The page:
Conflict in Current Roman Catholic Systematic Theology: A Diagnosis and Response

By Pambrun, James R. | Theological Studies, September 2015 | Go to article overview

Conflict in Current Roman Catholic Systematic Theology: A Diagnosis and Response


Pambrun, James R., Theological Studies


Naming and addressing the abiding sense of conflict in Roman Catholic theology remains a matter of some concern. (1) With a view toward diagnosing and responding to conflicts within current Roman Catholic systematic theology, scholars such as Joseph Komonchak and Kevin Hughes have drawn Augustine, Thomas Aquinas, and Bonaventure into the fray. (2) Komonchak points out how the distinct theological approaches of Augustine and Aquinas manifest different attitudes toward the world. He argues that Augustinian and Bonaventurian influences on the theological preferences of Benedict XVI lead to a less receptive and less positive attitude toward the world than do the attitudes promoted by theologians and theological developments after Vatican II that are more influenced by a Thomistic tradition. (3)

More recently, Hughes disagrees with using Bonaventure and Aquinas to explain current divisions in theology, especially where these divisions are defined by opposing theological views toward the world. (4) The problem, he maintains, cannot be placed on the shoulders of these doctors of the church. Rather, the problem lies closer to home: the fragmentation of disciplines resulting from a turn to modernity. Along with this turn, Hughes contends, a misunderstanding has crept into our current mode of theological reasoning--a misunderstanding that centers on how such figures as Aquinas and Bonaventure constructed quite sophisticated Summas of Christian faith. Seeing the difference between them is a matter of understanding their distinct modes of reasoning. Hughes contends that greater attention to these modes and how they complement each other would greatly enrich our own current modes of theological reasoning--in these ways: First, an effort on our part to understand how Aquinas's and Bonaventure's modes of reasoning actually complement each other could teach us how to develop ways of thinking that do not capitulate to the fragmentary character of current human discourse. Second, seeing how Aquinas's and Bonaventure's modes are complementary could teach us how distinct theological perspectives can be held together to better comprehend the Christian faith and promote the integration of a systematic form that draws from biblical texts and tradition.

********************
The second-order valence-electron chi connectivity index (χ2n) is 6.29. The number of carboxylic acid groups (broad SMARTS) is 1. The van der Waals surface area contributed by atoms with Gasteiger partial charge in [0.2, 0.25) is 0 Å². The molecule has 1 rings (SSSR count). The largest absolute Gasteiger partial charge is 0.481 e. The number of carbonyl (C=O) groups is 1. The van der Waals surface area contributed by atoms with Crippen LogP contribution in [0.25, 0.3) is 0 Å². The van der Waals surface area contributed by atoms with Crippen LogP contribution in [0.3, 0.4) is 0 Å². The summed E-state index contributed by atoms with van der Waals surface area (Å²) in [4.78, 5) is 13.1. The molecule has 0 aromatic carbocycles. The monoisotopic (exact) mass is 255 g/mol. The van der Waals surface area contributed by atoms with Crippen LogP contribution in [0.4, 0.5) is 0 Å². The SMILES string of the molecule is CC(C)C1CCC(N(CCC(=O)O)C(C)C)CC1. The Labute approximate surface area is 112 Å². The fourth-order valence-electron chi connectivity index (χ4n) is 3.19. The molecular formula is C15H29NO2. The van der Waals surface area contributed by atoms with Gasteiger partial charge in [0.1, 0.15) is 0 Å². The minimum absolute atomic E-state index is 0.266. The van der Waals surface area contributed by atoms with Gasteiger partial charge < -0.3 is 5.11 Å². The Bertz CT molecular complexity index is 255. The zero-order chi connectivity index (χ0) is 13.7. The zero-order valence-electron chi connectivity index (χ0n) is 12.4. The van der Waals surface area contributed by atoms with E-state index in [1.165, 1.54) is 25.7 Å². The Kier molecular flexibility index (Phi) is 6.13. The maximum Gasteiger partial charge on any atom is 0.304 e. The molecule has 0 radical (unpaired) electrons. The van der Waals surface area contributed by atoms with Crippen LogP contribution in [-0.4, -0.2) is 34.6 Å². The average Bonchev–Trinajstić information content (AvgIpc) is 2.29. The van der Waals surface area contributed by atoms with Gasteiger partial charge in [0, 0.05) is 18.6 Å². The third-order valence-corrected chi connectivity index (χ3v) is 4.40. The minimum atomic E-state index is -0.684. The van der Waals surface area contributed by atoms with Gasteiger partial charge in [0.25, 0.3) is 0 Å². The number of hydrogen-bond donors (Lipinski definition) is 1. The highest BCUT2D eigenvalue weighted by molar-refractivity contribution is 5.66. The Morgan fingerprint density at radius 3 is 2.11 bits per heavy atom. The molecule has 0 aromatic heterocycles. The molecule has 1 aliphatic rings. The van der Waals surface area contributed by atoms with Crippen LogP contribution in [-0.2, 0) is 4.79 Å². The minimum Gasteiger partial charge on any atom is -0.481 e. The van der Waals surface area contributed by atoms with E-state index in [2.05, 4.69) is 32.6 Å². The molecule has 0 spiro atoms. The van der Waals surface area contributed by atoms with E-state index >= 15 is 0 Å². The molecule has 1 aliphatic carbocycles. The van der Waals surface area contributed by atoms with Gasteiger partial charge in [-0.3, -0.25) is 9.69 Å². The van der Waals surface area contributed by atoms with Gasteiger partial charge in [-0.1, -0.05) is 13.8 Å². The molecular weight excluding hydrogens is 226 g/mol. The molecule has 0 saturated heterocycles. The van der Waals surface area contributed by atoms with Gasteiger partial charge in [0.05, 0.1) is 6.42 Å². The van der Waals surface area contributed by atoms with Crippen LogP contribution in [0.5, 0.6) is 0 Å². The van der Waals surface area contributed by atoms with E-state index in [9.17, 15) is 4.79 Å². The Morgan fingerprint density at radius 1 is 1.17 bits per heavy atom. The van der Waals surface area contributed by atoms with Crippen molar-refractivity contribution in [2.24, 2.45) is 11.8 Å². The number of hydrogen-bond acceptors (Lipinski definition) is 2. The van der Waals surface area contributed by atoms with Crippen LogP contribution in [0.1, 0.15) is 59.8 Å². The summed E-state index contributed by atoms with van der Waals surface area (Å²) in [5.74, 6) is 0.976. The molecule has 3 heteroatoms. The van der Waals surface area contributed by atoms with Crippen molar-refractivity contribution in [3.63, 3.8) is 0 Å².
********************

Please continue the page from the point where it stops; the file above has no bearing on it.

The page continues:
Adverting to such thinkers as Augustine, Aquinas, and Bonaventure on behalf of either diagnosing or responding to current difficulties constitutes only part of a response. In the first place, Hughes and Komonchak are both correct. Komonchak is right to identify two distinct influences and to show how they play out in current theological debates. For example, on the one hand, the writings of such scholars as Hans Urs von Balthasar, John Paul II, and Benedict XVI show a marked resonance with an Augustinian or Bonaventurian line because of the aesthetic character of their mode of reasoning. On the other hand, scholars influenced by a Thomistic approach, such as Marie-Dominique Chenu, Yves Congar, and Karl Rahner, (5) resonate more closely with an intellectualist orientation. But Hughes is also correct: such an analysis need not lead to an oppositional approach--and I think Komonchak would agree. Instead, greater effort should be made to see how the Augustinian/Bonaventurean and Thomistic approaches are complementary.

Second, neither Komonchak's nor Hughes's analysis really helps us understand how communication is possible between these two great lines of theological achievement. Komonchak's historical and hermeneutical reading illuminates distinct approaches and their foundations, showing how the differences can lead to conflict. But he has not addressed the other side of his own diagnosis, namely, how to work at overcoming potential impasses, or how to craft a strategy for positive communication. That remains an open invitation.

Hughes argues that the ways Aquinas and Bonaventure developed their respective Summas of Christian faith continue to stand out as exemplary models of theological reasoning. …

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